9 Ladies
One of around seventy prehistoric standing stones on Stanton Moor, this early-Bronze-Age stone circle is supposed to depict nine naughty ladies, who were turned to stone as a penalty for dancing on Sunday – though interestingly it's actually made up of ten stones, rather than nine; one was discovered until 1977, but the name stuck anyway. You can do a short but lovely walk there from the nearby village of Birchover – around 3 miles in all – taking is some of the best of Stanton Moor itself , with its expansive views, slopes of bracken and heather, the odd bit of woodland – and of course those ancient stones. Fancy staying in the area? Dannah Farm B&B is the ideal place, a high-end bed and breakfast in an informal setting.

The hike up England’s third highest mountain is no Sunday afternoon stroll. In fact the ascent of this 950m peak is one of Britain’s biggest mountain challenges, a mixture of fell walking and scrambling on what is a truly spectacular route, starting in the village of Glenridding and climbing, then scrambling along the narrow ridge of Striding Edge to the summit. Unsurprisingly, you pass some pretty dramatic scenery on the way, first of all on the steep climb over Birkhouse Moor and then at the top of Helvellyn itself, where the views stretch across virtually the whole of the Lake District National Park. Accommodation-wise, Brimstone Hotel or Another Place, The Lake are top options.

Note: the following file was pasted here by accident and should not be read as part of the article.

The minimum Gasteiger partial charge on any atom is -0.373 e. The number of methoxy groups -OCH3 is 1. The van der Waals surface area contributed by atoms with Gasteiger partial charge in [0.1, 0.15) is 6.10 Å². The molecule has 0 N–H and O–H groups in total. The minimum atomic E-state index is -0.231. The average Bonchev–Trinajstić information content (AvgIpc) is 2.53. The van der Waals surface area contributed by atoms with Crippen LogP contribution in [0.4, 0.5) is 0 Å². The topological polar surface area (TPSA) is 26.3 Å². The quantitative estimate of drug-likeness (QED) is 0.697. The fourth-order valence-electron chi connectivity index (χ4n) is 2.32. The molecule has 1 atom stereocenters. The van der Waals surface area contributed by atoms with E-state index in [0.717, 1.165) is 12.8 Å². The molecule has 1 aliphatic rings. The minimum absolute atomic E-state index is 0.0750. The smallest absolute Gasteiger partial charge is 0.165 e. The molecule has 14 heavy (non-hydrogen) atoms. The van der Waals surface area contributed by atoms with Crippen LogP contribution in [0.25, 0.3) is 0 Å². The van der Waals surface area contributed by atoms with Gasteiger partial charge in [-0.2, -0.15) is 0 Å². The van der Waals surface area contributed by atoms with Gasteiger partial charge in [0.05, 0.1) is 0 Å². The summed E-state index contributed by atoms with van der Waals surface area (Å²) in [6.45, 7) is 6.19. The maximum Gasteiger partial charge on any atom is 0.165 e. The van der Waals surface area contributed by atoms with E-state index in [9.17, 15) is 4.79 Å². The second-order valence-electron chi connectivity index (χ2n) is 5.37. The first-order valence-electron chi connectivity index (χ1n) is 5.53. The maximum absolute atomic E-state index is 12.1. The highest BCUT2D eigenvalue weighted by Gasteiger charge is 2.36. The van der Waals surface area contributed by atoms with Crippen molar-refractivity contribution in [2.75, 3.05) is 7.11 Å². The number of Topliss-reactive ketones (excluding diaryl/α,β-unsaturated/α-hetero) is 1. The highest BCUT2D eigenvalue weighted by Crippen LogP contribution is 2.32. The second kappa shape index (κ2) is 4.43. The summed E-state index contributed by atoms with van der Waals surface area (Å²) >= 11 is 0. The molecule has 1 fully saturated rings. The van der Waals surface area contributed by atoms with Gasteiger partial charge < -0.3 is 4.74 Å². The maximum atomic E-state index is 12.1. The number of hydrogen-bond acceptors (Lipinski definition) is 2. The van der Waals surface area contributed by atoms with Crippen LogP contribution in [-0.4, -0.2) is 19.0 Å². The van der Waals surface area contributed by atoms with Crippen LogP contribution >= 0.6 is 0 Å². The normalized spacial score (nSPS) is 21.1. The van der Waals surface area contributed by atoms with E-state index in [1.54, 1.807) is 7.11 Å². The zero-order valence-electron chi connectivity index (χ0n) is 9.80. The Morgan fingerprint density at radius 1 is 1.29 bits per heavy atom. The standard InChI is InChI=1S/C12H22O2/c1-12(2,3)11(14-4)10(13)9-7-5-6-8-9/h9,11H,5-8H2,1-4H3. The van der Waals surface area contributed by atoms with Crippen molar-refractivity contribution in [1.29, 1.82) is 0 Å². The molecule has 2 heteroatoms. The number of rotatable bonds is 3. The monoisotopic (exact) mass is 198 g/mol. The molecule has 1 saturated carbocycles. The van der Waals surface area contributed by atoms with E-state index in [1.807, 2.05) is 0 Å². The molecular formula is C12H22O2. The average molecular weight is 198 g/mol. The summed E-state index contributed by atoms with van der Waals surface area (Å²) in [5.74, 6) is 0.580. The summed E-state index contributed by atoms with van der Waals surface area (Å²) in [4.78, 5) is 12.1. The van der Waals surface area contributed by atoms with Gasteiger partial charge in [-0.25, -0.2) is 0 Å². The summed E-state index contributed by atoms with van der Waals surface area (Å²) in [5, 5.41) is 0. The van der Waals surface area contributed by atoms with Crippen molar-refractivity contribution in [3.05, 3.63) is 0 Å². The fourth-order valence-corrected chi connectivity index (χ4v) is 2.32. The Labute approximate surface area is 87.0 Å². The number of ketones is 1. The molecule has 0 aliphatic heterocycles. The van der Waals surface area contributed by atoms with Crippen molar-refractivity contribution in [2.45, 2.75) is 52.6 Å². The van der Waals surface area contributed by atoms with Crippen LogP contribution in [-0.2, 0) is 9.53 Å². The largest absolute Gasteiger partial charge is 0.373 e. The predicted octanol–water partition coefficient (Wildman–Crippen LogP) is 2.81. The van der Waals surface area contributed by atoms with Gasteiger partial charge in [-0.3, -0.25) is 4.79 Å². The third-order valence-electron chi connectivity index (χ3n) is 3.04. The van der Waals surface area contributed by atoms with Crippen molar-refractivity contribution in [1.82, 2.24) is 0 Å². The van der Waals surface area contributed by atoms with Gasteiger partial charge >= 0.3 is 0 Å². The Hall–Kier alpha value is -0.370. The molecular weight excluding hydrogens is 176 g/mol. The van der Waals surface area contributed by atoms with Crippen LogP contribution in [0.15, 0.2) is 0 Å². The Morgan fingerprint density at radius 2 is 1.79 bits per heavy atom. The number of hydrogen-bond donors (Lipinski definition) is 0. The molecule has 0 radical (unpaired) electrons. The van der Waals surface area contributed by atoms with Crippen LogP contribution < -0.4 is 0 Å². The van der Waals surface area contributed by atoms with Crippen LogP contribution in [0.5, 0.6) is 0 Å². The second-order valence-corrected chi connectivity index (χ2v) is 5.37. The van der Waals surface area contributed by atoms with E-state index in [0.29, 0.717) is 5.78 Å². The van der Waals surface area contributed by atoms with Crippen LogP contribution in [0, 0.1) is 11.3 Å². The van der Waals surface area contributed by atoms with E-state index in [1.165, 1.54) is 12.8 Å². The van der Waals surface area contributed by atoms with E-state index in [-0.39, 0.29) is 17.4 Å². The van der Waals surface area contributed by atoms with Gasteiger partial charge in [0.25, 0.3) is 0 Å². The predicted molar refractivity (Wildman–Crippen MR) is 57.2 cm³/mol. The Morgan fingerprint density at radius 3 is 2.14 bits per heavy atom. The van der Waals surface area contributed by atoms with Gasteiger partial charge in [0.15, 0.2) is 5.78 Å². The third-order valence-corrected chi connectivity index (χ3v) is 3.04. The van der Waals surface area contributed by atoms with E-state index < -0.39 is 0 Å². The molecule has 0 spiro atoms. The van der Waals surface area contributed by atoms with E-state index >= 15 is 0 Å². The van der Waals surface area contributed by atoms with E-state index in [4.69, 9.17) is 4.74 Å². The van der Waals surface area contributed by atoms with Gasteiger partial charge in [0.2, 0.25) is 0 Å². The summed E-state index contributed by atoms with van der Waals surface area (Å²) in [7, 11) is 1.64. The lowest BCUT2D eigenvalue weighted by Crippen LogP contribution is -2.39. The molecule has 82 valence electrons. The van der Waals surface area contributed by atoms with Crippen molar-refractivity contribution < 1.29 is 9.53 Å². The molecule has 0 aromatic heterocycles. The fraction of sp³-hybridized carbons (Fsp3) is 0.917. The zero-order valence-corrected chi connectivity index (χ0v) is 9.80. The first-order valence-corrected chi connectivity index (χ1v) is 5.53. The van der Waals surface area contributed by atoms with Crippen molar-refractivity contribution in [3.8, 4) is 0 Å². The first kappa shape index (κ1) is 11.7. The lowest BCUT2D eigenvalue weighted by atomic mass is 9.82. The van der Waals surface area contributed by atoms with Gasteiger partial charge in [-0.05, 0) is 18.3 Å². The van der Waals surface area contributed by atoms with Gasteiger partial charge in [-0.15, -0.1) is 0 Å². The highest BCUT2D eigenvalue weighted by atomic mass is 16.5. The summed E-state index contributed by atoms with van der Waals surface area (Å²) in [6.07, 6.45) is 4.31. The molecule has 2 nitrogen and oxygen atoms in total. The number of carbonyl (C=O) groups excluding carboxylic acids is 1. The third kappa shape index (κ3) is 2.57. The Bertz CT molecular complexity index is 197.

Stanage Edge

Stanage Edge is a remarkable gritstone escarpment in the Peak District, about four miles long and 458m at its highest point, much beloved by rock climbers who come from all over the country to pit their skills against the many unyielding routes. Stanage isn't just for climbers though, there are plenty of walks to be had to suit all ages and abilities but all with stunning views; from the top the vista is endless, and will take your breath away. At the end of the day head to Long Valley Yurts at Knotlow Farm, a glamping spot on a whopping 100 acres of rolling Peak District farmland.

Old Man of Coniston
It's worth the effort to get up the Old Man of Coniston – the view from its peak is unmissable, as is the rugged scenery and the abandoned mine workings across its lower slopes that you see on the way up. You can also go wild swimming in the the secluded tarn of Low Water, and then if you have energy to spare head north from the summit along to Swirl How, before descending and then climbing to the summit of Wetherlam where you can take in the views of Coniston Water before descending again to the village of Coniston itself – where you'll be in need of a drink! Thirst quenched, head to Woodmans Huts, where beautiful handmade shepherd's huts await.

Viking Coastal Trail
The Viking Coastal Trail is a 32-mile walk around the coast of the Isle of Thanet and you can either do the whole lot in a couple of days or just do the eight mile stretch that links the towns of Ramsgate, Broadstairs and Margate. It's a flattish stroll along sandy beaches and grassy cliffs in between three distinct towns – the old town and harbour of Ramsgate, Broadstairs, with its lovely beaches and good pubs and restaurants, and Margate with its sweeping harbour and art gallery. Come evening, stop in at the Duke William, a quintessential Kentish pub with superb food and stylish rooms.